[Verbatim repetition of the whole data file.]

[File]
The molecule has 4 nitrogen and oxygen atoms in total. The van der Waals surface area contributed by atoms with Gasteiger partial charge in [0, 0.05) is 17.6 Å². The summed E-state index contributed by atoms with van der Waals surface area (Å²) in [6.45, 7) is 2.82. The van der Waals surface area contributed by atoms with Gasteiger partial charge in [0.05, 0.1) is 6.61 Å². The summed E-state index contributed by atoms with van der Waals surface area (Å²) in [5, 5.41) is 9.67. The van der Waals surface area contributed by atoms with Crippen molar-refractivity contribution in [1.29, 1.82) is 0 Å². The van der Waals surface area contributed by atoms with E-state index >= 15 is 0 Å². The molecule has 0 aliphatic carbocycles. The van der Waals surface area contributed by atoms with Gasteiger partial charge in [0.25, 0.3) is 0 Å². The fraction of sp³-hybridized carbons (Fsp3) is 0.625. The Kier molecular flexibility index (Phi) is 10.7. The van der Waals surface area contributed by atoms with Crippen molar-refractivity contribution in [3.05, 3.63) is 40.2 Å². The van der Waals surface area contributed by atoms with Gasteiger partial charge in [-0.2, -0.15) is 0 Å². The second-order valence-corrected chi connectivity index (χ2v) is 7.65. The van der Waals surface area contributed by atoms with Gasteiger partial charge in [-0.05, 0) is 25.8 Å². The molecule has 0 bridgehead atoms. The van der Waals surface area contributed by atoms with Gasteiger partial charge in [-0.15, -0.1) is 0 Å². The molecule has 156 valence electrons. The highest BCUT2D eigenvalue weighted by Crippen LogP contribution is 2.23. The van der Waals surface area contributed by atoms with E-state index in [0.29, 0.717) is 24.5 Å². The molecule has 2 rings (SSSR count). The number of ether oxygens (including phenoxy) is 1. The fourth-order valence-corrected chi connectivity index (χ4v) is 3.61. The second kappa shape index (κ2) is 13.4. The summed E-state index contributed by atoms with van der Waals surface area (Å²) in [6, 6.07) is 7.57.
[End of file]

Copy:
The molecule has 4 nitrogen and oxygen atoms in total. The van der Waals surface area contributed by atoms with Gasteiger partial charge in [0, 0.05) is 17.6 Å². The summed E-state index contributed by atoms with van der Waals surface area (Å²) in [6.45, 7) is 2.82. The van der Waals surface area contributed by atoms with Gasteiger partial charge in [0.05, 0.1) is 6.61 Å². The summed E-state index contributed by atoms with van der Waals surface area (Å²) in [5, 5.41) is 9.67. The van der Waals surface area contributed by atoms with Crippen molar-refractivity contribution in [1.29, 1.82) is 0 Å². The van der Waals surface area contributed by atoms with E-state index >= 15 is 0 Å². The molecule has 0 aliphatic carbocycles. The van der Waals surface area contributed by atoms with Gasteiger partial charge in [0.25, 0.3) is 0 Å². The fraction of sp³-hybridized carbons (Fsp3) is 0.625. The Kier molecular flexibility index (Phi) is 10.7. The van der Waals surface area contributed by atoms with Crippen molar-refractivity contribution in [3.05, 3.63) is 40.2 Å². The van der Waals surface area contributed by atoms with Gasteiger partial charge in [-0.2, -0.15) is 0 Å². The second-order valence-corrected chi connectivity index (χ2v) is 7.65. The van der Waals surface area contributed by atoms with Gasteiger partial charge in [-0.05, 0) is 25.8 Å². The molecule has 0 bridgehead atoms. The van der Waals surface area contributed by atoms with Gasteiger partial charge in [-0.15, -0.1) is 0 Å². The molecule has 156 valence electrons. The highest BCUT2D eigenvalue weighted by Crippen LogP contribution is 2.23. The van der Waals surface area contributed by atoms with E-state index in [0.29, 0.717) is 24.5 Å². The molecule has 2 rings (SSSR count). The number of ether oxygens (including phenoxy) is 1. The fourth-order valence-corrected chi connectivity index (χ4v) is 3.61. The second kappa shape index (κ2) is 13.4. The summed E-state index contributed by atoms with van der Waals surface area (Å²) in [6, 6.07) is 7.57.